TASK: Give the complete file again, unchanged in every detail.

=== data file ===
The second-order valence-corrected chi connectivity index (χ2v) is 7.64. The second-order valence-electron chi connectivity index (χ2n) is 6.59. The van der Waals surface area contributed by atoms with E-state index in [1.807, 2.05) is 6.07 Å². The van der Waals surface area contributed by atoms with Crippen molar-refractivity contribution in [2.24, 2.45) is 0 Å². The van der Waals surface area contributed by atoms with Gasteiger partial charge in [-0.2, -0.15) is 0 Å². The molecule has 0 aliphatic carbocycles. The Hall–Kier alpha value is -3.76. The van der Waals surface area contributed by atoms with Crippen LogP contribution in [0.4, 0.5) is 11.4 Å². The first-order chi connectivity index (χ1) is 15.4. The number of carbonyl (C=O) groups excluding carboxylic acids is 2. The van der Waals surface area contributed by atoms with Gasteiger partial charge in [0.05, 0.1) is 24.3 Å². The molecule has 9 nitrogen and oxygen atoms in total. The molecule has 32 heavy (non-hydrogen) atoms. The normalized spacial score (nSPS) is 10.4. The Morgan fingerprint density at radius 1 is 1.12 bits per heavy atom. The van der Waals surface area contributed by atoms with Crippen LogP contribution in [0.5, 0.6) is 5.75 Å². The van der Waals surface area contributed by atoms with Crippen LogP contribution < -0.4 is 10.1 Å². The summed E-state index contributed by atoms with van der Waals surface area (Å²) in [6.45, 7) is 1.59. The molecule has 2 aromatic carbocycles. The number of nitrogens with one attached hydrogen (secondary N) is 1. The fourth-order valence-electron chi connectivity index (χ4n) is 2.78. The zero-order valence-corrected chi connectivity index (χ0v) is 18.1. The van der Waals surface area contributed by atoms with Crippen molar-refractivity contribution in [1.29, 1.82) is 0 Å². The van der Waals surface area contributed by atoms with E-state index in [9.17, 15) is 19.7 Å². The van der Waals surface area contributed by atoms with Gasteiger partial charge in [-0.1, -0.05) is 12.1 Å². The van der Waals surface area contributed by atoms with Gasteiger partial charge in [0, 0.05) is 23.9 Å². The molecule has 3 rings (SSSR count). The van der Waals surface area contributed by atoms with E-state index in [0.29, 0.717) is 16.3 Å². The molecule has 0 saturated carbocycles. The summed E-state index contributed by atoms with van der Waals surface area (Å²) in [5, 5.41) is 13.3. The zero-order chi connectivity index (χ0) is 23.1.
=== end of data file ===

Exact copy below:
The second-order valence-corrected chi connectivity index (χ2v) is 7.64. The second-order valence-electron chi connectivity index (χ2n) is 6.59. The van der Waals surface area contributed by atoms with E-state index in [1.807, 2.05) is 6.07 Å². The van der Waals surface area contributed by atoms with Crippen molar-refractivity contribution in [2.24, 2.45) is 0 Å². The van der Waals surface area contributed by atoms with Gasteiger partial charge in [-0.2, -0.15) is 0 Å². The molecule has 0 aliphatic carbocycles. The Hall–Kier alpha value is -3.76. The van der Waals surface area contributed by atoms with Crippen LogP contribution in [0.4, 0.5) is 11.4 Å². The first-order chi connectivity index (χ1) is 15.4. The number of carbonyl (C=O) groups excluding carboxylic acids is 2. The van der Waals surface area contributed by atoms with Gasteiger partial charge in [0.05, 0.1) is 24.3 Å². The molecule has 9 nitrogen and oxygen atoms in total. The molecule has 32 heavy (non-hydrogen) atoms. The normalized spacial score (nSPS) is 10.4. The Morgan fingerprint density at radius 1 is 1.12 bits per heavy atom. The van der Waals surface area contributed by atoms with Crippen LogP contribution in [0.5, 0.6) is 5.75 Å². The van der Waals surface area contributed by atoms with Crippen LogP contribution < -0.4 is 10.1 Å². The summed E-state index contributed by atoms with van der Waals surface area (Å²) in [6.45, 7) is 1.59. The molecule has 2 aromatic carbocycles. The number of nitrogens with one attached hydrogen (secondary N) is 1. The fourth-order valence-electron chi connectivity index (χ4n) is 2.78. The zero-order valence-corrected chi connectivity index (χ0v) is 18.1. The van der Waals surface area contributed by atoms with Crippen molar-refractivity contribution in [1.29, 1.82) is 0 Å². The van der Waals surface area contributed by atoms with E-state index in [9.17, 15) is 19.7 Å². The van der Waals surface area contributed by atoms with Gasteiger partial charge in [-0.1, -0.05) is 12.1 Å². The van der Waals surface area contributed by atoms with Gasteiger partial charge in [0, 0.05) is 23.9 Å². The molecule has 3 rings (SSSR count). The van der Waals surface area contributed by atoms with E-state index in [0.29, 0.717) is 16.3 Å². The molecule has 0 saturated carbocycles. The summed E-state index contributed by atoms with van der Waals surface area (Å²) in [5, 5.41) is 13.3. The zero-order chi connectivity index (χ0) is 23.1.